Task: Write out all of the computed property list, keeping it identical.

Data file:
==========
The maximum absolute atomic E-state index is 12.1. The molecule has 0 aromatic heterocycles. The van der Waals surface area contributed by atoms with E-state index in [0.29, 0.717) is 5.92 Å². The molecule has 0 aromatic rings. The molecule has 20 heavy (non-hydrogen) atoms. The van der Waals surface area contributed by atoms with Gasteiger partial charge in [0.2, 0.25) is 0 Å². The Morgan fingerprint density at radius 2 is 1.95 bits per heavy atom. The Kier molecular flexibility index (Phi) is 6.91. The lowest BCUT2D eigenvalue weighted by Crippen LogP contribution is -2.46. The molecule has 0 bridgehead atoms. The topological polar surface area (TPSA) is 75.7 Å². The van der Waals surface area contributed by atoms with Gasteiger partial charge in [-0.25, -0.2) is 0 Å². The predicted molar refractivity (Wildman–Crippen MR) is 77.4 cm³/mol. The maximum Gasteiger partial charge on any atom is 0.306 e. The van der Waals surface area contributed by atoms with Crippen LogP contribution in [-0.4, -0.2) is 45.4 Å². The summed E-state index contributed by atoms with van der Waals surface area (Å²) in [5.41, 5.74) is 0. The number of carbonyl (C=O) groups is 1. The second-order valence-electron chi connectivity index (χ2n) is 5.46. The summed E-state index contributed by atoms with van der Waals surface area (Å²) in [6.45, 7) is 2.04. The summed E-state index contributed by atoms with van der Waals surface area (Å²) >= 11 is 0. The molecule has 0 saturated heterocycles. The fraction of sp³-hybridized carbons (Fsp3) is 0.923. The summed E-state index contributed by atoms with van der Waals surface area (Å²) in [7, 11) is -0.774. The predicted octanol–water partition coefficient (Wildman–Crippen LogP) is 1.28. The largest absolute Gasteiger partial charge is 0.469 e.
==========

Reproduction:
The maximum absolute atomic E-state index is 12.1. The molecule has 0 aromatic heterocycles. The van der Waals surface area contributed by atoms with E-state index in [0.29, 0.717) is 5.92 Å². The molecule has 0 aromatic rings. The molecule has 20 heavy (non-hydrogen) atoms. The van der Waals surface area contributed by atoms with Gasteiger partial charge in [0.2, 0.25) is 0 Å². The Morgan fingerprint density at radius 2 is 1.95 bits per heavy atom. The Kier molecular flexibility index (Phi) is 6.91. The lowest BCUT2D eigenvalue weighted by Crippen LogP contribution is -2.46. The molecule has 0 bridgehead atoms. The topological polar surface area (TPSA) is 75.7 Å². The van der Waals surface area contributed by atoms with Gasteiger partial charge in [-0.25, -0.2) is 0 Å². The predicted molar refractivity (Wildman–Crippen MR) is 77.4 cm³/mol. The maximum Gasteiger partial charge on any atom is 0.306 e. The van der Waals surface area contributed by atoms with Crippen LogP contribution in [-0.4, -0.2) is 45.4 Å². The summed E-state index contributed by atoms with van der Waals surface area (Å²) in [5.41, 5.74) is 0. The number of carbonyl (C=O) groups is 1. The second-order valence-electron chi connectivity index (χ2n) is 5.46. The summed E-state index contributed by atoms with van der Waals surface area (Å²) in [6.45, 7) is 2.04. The summed E-state index contributed by atoms with van der Waals surface area (Å²) >= 11 is 0. The molecule has 0 saturated heterocycles. The fraction of sp³-hybridized carbons (Fsp3) is 0.923. The summed E-state index contributed by atoms with van der Waals surface area (Å²) in [7, 11) is -0.774. The predicted octanol–water partition coefficient (Wildman–Crippen LogP) is 1.28. The largest absolute Gasteiger partial charge is 0.469 e.